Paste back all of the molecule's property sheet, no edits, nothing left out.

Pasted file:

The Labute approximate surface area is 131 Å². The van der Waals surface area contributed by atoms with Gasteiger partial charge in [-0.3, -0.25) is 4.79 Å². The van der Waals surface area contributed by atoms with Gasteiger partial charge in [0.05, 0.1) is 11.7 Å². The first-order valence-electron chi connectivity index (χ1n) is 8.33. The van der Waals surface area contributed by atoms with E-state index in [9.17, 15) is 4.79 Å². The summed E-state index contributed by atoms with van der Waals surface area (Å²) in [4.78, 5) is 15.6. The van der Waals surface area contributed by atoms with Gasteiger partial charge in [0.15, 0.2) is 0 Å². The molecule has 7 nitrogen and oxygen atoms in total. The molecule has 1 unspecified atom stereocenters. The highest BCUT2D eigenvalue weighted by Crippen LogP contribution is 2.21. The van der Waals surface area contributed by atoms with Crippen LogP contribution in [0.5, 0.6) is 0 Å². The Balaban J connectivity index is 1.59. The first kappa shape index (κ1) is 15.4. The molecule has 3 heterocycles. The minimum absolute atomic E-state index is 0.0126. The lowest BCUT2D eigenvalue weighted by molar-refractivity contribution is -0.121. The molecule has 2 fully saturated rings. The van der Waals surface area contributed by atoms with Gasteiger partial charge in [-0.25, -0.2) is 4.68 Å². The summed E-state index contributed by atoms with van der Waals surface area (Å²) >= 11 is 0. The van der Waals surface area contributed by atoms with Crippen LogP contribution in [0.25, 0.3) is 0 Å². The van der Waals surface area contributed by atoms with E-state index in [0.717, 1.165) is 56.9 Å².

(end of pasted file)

The Labute approximate surface area is 131 Å². The van der Waals surface area contributed by atoms with Gasteiger partial charge in [-0.3, -0.25) is 4.79 Å². The van der Waals surface area contributed by atoms with Gasteiger partial charge in [0.05, 0.1) is 11.7 Å². The first-order valence-electron chi connectivity index (χ1n) is 8.33. The van der Waals surface area contributed by atoms with E-state index in [9.17, 15) is 4.79 Å². The summed E-state index contributed by atoms with van der Waals surface area (Å²) in [4.78, 5) is 15.6. The van der Waals surface area contributed by atoms with Gasteiger partial charge in [0.15, 0.2) is 0 Å². The molecule has 7 nitrogen and oxygen atoms in total. The molecule has 1 unspecified atom stereocenters. The highest BCUT2D eigenvalue weighted by Crippen LogP contribution is 2.21. The van der Waals surface area contributed by atoms with Crippen LogP contribution in [0.5, 0.6) is 0 Å². The Balaban J connectivity index is 1.59. The first kappa shape index (κ1) is 15.4. The molecule has 3 heterocycles. The minimum absolute atomic E-state index is 0.0126. The lowest BCUT2D eigenvalue weighted by molar-refractivity contribution is -0.121. The molecule has 2 fully saturated rings. The van der Waals surface area contributed by atoms with Gasteiger partial charge in [-0.25, -0.2) is 4.68 Å². The summed E-state index contributed by atoms with van der Waals surface area (Å²) >= 11 is 0. The van der Waals surface area contributed by atoms with Crippen LogP contribution in [0.25, 0.3) is 0 Å². The van der Waals surface area contributed by atoms with E-state index in [0.717, 1.165) is 56.9 Å².